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The fourth generation of the Apple TV device was launched at the end of October 2015. Although there is little on the outside to distinguish the new version from the previous two, the changes to the user interface, functionality, and remote control are significant. Previously, Apple TV had been thought of by some observers as something of an experiment by Apple, a way to test the waters before launching something bigger – perhaps in the form of a smart TV. However, the fourth generation of the device represents a shift of gear and shows that the company is fully committed to Apple TV. Although it is not yet the complete article, the fourth-generation device is more advanced than the previous iterations and, in Ovum’s view, cements Apple’s place among the top four streaming video device players, alongside Google, Amazon, and Roku.

Providing glimpses of the future of TV

The fourth generation of Apple TV has been more than three years in the making and is packed with new features. The remote control remains a relatively simple device, with just seven buttons, but has the added feature of a touch surface that allows the user to swipe and quickly scroll through content, just as they might on their smartphone. The big addition is that of Siri voice control capability. Apple is not the only player to use voice control as part of its user interface – Amazon, Roku, and Google also do so – but it has focused on making the experience as natural as possible. In Ovum’s view, the experience is a good one overall. As Ovum’s 2025 research series suggests, voice control will be a key component of all user interfaces in the future and although Siri does not get things right 100% of the time, it is evident that, with further refinement, voice is certainly part of the future for TV UIs.

One disappointment is that Apple’s voice search functionality is currently limited to certain functions, mainly focused around video. Once users start employing Siri to conduct searches, it is quite natural for them to want to use it for everything. It therefore seems strange to have to go back to the old “click and point” way of doing things when searching for music, for example. However, Apple is already working on developing the feature further and music search for Siri should be available soon.

Like Amazon with Fire TV, Apple has introduced universal search that enables the user to search for content across multiple channels. As with many connected video devices these days, Apple TV provides access to multiple sources of content and although choice is always good, it does present the problem of knowing what content is where. Apple has resolved this issue, at least for the iTunes and Netflix video libraries, by enabling search for content across both channels and providing the results on a single screen. On that screen it shows the cost of the content (where relevant) from each channel so the user can make an informed decision on to which to opt for. The only downside is that the feature is currently limited to iTunes and Netflix, but Ovum expects it to be rolled out across other catalogues over time.

Perhaps the most important new addition to Apple TV is the introduction of the App Store. Previous versions of Apple TV had third-party apps, but these tended to be preinstalled on the main menu and the user had to scroll through them to find what they wanted. The new App Store allows for a greater number and a variety of apps, as well as personalization of the main menu. The Apple TV App Store is not only limited to TV and video content, but includes other genres such as games, travel, online shopping, and fitness, thus enabling the development of new TV experiences. Games are played using the Apple TV remote, but users can also connect their iPhones or third-party controllers if they wish. Today the range of available apps is relatively limited, but it will grow once developers have had time to create apps for the new TV platform. Ovum is already aware of a number of developers – Runtastic, for example – that are producing Apple TV versions of their applications as a way of creating new experiences for their subscribers and broadening their customer bases.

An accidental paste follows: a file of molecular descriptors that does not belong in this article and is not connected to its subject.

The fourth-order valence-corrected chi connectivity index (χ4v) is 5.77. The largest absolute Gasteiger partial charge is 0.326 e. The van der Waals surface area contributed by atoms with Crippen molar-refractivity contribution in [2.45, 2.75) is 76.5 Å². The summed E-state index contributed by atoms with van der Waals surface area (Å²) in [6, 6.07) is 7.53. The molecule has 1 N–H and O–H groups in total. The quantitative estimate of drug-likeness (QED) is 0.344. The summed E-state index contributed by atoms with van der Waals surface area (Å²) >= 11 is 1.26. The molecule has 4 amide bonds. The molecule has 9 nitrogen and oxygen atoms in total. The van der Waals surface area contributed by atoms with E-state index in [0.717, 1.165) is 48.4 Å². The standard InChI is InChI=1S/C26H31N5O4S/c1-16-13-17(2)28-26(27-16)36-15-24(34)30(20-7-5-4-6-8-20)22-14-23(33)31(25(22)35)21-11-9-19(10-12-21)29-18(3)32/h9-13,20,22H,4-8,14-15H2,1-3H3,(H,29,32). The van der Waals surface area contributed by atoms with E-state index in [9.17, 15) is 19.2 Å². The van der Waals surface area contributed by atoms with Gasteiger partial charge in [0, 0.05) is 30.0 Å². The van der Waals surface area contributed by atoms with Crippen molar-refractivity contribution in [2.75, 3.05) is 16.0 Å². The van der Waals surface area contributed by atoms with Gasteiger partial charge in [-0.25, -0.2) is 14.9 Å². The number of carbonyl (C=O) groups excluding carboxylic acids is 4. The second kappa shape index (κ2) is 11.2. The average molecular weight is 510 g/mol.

One area that Apple is yet to address is the possibility of having individual profiles under one account. It would, of course, like every individual to have an Apple ID, but in Ovum’s experience this is not always the case, especially among families with younger children. Often shared devices in the home are linked to one account but used by many, and the TV is a good example. This is not such an issue until it comes to recommendations. Both music and video content stores have recommendation engines, but of course in a shared environment these become recommendations for the group rather than the individual. This is not a deal breaker and does not detract from the overall experience too much, but it may be an area for Apple to explore in future generations of the platform.

Another omission is 4K. Apple would probably argue that 4K is not yet important given the lack of content and installed TV sets. However, it is something that consumers are becoming more aware of and are increasingly likely to look for when choosing new video devices. Both Amazon and Roku now support 4K and therefore have the marketing advantage. Although the absence of 4K is unlikely to persuade Apple fans to buy a competing product when they have invested so much in the ecosystem, this is definitely a feature Ovum expects to see included in the next generation of Apple TV.



Michael Philpott, Practice Leader, Consumer Services

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